“The energy crisis is a turning point”
by Sofia Shabafrouz, GIZ/EUKI
At the 4th EUKI conference, panelists Dr Nils Meyer-Ohlendorf, Anelia Stefanova and Štěpán Vizi discussed current challenges and opportunities for Europe’s energy transition community.
‘Where does the EUKI community stand today?’, was the opening question from moderator Verena Ringler. ‘In Europe,’ answered Dr Nils Meyer-Ohlendorf from the Ecologic Institute. He said that all EUKI projects, implementers and partners were deeply engrained into and highly dependent on EU policy cycles. Additionally, he acknowledged a remarkable unity among EU member states in their response towards Russia’s war against Ukraine. ‘That’s the result of many efforts, and it’s also where I see the EUKI community. We’re managing to have pretty good dialogue between different groups, and this is bearing fruit.’ But despite the unity, Meyer-Ohlendorf also observed that ‘Germany has not been up to speed on Russia, a mistake that is backfiring on the Energiewende.’ He added that tensions were also present in the implementation of the ‘Fit for 55’ package – many within the community had to deal with important technical issues, but some were not on the same page when it came to effort sharing. ‘We need to face these tensions and overcome them,’ stated Meyer-Ohlendorf.
A new stage of transition
Before providing several examples of the now irreversible coal phase-out and transition to renewables in central and eastern European (CEE) countries, Anelia Stefanova from the CEE Bankwatch Network began with some reflection. Her organisation – the largest network of grassroots, environmental and human rights groups in CEE – was one of the first beneficiaries of the EUKI programme when it launched five years ago. ‘We lacked funding for the civil-society and progressive actors to accelerate the energy transition. They needed to raise their voices at a time when most of our regions were seen as the sceptics and troublemakers in the climate discussion,’ recalled Stefanova. According to her, EUKI had been extremely visionary back then in spotting the right gap in the CEE region and had helped create a much-needed community. ‘Without the EUKI funding, we would not be as resilient and prompt in addressing the current energy crisis,’ said the finance expert. ‘The crisis can be considered a turning point, an opportunity bringing us to a new stage of transition.’ For Stefanova, this was a moment to rethink past dependencies and strategies; Europe was coming together, showing a great deal of solidarity with funding measures like the Just Transition Fund and post-COVID recovery funds.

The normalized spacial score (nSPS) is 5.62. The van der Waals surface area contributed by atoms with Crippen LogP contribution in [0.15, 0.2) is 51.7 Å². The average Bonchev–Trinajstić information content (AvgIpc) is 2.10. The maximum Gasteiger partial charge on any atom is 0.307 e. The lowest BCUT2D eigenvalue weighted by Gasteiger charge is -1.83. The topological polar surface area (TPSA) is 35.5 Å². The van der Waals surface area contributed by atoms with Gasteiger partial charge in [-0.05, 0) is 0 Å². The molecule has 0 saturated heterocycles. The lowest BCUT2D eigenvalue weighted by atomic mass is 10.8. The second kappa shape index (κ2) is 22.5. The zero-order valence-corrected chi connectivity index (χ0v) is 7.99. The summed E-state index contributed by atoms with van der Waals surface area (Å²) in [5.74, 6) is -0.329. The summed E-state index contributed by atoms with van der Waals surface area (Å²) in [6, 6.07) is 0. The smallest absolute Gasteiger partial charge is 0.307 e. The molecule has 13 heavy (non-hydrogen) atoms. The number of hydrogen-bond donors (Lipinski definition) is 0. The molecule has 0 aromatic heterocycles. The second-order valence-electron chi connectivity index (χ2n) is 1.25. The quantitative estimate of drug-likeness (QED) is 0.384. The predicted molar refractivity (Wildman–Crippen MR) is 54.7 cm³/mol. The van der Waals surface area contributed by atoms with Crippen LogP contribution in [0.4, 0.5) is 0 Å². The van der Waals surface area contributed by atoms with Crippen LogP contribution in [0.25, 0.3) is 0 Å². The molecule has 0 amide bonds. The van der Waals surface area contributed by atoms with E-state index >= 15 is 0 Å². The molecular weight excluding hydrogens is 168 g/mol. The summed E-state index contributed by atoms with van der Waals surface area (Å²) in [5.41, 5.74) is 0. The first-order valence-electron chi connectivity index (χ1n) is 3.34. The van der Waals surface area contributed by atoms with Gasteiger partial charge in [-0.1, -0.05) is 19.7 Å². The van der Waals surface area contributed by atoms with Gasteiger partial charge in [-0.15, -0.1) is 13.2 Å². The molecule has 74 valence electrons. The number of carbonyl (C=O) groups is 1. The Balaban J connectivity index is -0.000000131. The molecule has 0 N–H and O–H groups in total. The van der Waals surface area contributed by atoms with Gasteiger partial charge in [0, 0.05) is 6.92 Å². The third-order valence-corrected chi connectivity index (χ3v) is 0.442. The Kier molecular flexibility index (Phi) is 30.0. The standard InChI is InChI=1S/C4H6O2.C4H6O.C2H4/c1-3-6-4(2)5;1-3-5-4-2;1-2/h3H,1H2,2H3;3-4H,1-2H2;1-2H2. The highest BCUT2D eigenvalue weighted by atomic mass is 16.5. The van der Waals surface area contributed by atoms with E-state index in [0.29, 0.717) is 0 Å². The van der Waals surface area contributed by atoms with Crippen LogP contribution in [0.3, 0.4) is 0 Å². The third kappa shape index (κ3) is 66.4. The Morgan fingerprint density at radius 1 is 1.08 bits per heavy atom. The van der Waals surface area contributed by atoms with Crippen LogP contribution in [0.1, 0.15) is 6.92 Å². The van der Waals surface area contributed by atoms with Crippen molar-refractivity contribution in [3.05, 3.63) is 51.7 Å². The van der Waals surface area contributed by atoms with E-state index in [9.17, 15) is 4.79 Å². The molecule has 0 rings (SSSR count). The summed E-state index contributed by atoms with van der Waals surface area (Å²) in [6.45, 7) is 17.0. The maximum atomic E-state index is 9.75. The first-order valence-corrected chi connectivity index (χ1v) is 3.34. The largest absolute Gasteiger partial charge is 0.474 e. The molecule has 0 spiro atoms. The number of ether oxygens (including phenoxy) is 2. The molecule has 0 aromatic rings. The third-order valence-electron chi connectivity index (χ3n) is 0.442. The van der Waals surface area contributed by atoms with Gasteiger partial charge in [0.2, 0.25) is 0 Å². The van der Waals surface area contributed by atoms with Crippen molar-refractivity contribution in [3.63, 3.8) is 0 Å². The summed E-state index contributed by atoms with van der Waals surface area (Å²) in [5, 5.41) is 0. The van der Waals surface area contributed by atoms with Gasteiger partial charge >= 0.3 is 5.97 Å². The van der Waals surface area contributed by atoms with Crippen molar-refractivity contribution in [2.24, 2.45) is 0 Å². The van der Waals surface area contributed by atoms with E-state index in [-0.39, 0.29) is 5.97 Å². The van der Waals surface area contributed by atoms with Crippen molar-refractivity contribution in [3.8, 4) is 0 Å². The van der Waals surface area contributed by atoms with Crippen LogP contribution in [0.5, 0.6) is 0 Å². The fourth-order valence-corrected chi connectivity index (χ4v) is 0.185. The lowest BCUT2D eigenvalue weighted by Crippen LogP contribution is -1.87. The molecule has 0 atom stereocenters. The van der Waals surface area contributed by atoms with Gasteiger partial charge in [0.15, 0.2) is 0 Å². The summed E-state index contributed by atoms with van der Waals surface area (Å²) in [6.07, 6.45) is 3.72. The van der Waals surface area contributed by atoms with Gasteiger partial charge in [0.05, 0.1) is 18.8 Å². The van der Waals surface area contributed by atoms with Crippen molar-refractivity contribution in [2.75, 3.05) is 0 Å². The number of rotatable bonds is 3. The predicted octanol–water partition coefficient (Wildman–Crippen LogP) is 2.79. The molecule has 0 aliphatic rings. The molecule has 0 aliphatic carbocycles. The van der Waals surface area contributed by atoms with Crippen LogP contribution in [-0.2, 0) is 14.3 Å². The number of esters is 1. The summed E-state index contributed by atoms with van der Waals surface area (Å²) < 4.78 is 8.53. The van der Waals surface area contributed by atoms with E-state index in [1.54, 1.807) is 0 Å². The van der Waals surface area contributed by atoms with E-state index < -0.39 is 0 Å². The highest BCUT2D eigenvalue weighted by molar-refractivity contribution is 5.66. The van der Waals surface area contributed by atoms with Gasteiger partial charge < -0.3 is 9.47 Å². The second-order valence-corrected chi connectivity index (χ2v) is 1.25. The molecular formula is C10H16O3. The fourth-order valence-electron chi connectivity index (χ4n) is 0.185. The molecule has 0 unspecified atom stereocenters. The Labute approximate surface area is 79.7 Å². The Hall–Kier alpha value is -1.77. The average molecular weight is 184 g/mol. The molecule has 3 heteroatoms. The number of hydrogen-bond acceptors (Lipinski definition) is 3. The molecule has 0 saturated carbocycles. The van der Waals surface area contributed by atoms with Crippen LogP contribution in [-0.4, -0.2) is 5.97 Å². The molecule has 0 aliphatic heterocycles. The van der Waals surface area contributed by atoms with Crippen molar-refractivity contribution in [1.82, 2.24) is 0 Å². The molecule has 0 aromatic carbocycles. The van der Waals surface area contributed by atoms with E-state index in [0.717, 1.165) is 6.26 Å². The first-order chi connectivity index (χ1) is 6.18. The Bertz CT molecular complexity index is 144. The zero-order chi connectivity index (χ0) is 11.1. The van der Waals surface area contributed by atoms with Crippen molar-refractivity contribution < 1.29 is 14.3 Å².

No energy security without the energy transition
But how does the energy crisis affect the transition? ‘There is a risk of energy security being used as an excuse to push for more fossil infrastructure to get us through these current times,’ argued Štěpán Vizi from the Centre for Transport and Energy (CDE) in Prague. ‘We need to change the way we think and talk about energy security. The old mentality of securing enough fossil fuel supplies is outdated,’ he said. ‘This requires a lot of work within civil society, which is where EUKI can be very beneficial.’ Vizi also emphasised the importance of social aspects and including the public in the energy transition: ‘We need to bring the people on board and make it work for them.’
Saving on energy, but not effort
The animated discussion continued, stressing the importance of active dialogue, experience-sharing and cooperation between all players at local, national and European level. These stakeholders should include think tanks, universities, sustainable businesses, civil society, citizens and the media, and also involve more conservative groups. According to Stefanova, when it comes to future crises like the resource crisis and the biodiversity crisis, ‘there’s no time to lose.’ ‘We must get faster at learning and sharing what’s working in different places. We need to save on energy, but not effort.’